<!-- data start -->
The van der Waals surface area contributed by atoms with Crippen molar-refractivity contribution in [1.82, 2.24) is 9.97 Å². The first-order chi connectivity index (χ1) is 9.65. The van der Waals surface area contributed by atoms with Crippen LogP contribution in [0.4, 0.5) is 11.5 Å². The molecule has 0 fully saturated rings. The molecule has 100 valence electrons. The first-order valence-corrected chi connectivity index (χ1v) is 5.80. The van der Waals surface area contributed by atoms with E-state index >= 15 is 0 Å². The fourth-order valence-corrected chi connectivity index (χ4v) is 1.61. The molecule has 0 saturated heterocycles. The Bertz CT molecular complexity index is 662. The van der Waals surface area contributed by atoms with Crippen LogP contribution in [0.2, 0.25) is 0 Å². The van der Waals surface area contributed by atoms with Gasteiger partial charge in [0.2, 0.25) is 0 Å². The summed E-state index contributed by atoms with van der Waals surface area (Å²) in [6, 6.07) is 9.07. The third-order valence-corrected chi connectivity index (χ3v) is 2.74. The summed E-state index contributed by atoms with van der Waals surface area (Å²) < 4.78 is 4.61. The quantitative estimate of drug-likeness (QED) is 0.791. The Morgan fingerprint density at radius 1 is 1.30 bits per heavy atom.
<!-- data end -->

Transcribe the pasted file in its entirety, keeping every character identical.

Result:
The van der Waals surface area contributed by atoms with Crippen molar-refractivity contribution in [1.82, 2.24) is 9.97 Å². The first-order chi connectivity index (χ1) is 9.65. The van der Waals surface area contributed by atoms with Crippen LogP contribution in [0.4, 0.5) is 11.5 Å². The molecule has 0 fully saturated rings. The molecule has 100 valence electrons. The first-order valence-corrected chi connectivity index (χ1v) is 5.80. The van der Waals surface area contributed by atoms with E-state index >= 15 is 0 Å². The fourth-order valence-corrected chi connectivity index (χ4v) is 1.61. The molecule has 0 saturated heterocycles. The Bertz CT molecular complexity index is 662. The van der Waals surface area contributed by atoms with Crippen LogP contribution in [0.2, 0.25) is 0 Å². The van der Waals surface area contributed by atoms with Gasteiger partial charge in [0.2, 0.25) is 0 Å². The summed E-state index contributed by atoms with van der Waals surface area (Å²) in [6, 6.07) is 9.07. The third-order valence-corrected chi connectivity index (χ3v) is 2.74. The summed E-state index contributed by atoms with van der Waals surface area (Å²) < 4.78 is 4.61. The quantitative estimate of drug-likeness (QED) is 0.791. The Morgan fingerprint density at radius 1 is 1.30 bits per heavy atom.